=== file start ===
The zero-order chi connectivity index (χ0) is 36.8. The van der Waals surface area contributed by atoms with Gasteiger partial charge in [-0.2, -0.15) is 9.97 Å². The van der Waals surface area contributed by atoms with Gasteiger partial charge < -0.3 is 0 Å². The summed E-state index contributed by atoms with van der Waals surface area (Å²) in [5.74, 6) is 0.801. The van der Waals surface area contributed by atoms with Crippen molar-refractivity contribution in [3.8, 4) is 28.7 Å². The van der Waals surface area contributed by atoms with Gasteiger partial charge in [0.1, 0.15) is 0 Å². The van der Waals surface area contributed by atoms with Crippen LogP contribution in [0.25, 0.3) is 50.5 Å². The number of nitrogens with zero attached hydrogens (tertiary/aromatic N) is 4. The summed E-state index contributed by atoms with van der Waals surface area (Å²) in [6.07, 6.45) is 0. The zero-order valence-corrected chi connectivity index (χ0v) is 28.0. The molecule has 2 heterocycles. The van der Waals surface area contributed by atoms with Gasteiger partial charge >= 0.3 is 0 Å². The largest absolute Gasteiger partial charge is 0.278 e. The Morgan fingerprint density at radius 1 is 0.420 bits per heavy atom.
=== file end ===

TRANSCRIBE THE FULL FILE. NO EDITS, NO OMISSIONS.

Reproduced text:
The zero-order chi connectivity index (χ0) is 36.8. The van der Waals surface area contributed by atoms with Gasteiger partial charge in [-0.2, -0.15) is 9.97 Å². The van der Waals surface area contributed by atoms with Gasteiger partial charge < -0.3 is 0 Å². The summed E-state index contributed by atoms with van der Waals surface area (Å²) in [5.74, 6) is 0.801. The van der Waals surface area contributed by atoms with Crippen molar-refractivity contribution in [3.8, 4) is 28.7 Å². The van der Waals surface area contributed by atoms with Gasteiger partial charge in [0.1, 0.15) is 0 Å². The van der Waals surface area contributed by atoms with Crippen LogP contribution in [0.25, 0.3) is 50.5 Å². The number of nitrogens with zero attached hydrogens (tertiary/aromatic N) is 4. The summed E-state index contributed by atoms with van der Waals surface area (Å²) in [6.07, 6.45) is 0. The zero-order valence-corrected chi connectivity index (χ0v) is 28.0. The molecule has 2 heterocycles. The van der Waals surface area contributed by atoms with Gasteiger partial charge >= 0.3 is 0 Å². The largest absolute Gasteiger partial charge is 0.278 e. The Morgan fingerprint density at radius 1 is 0.420 bits per heavy atom.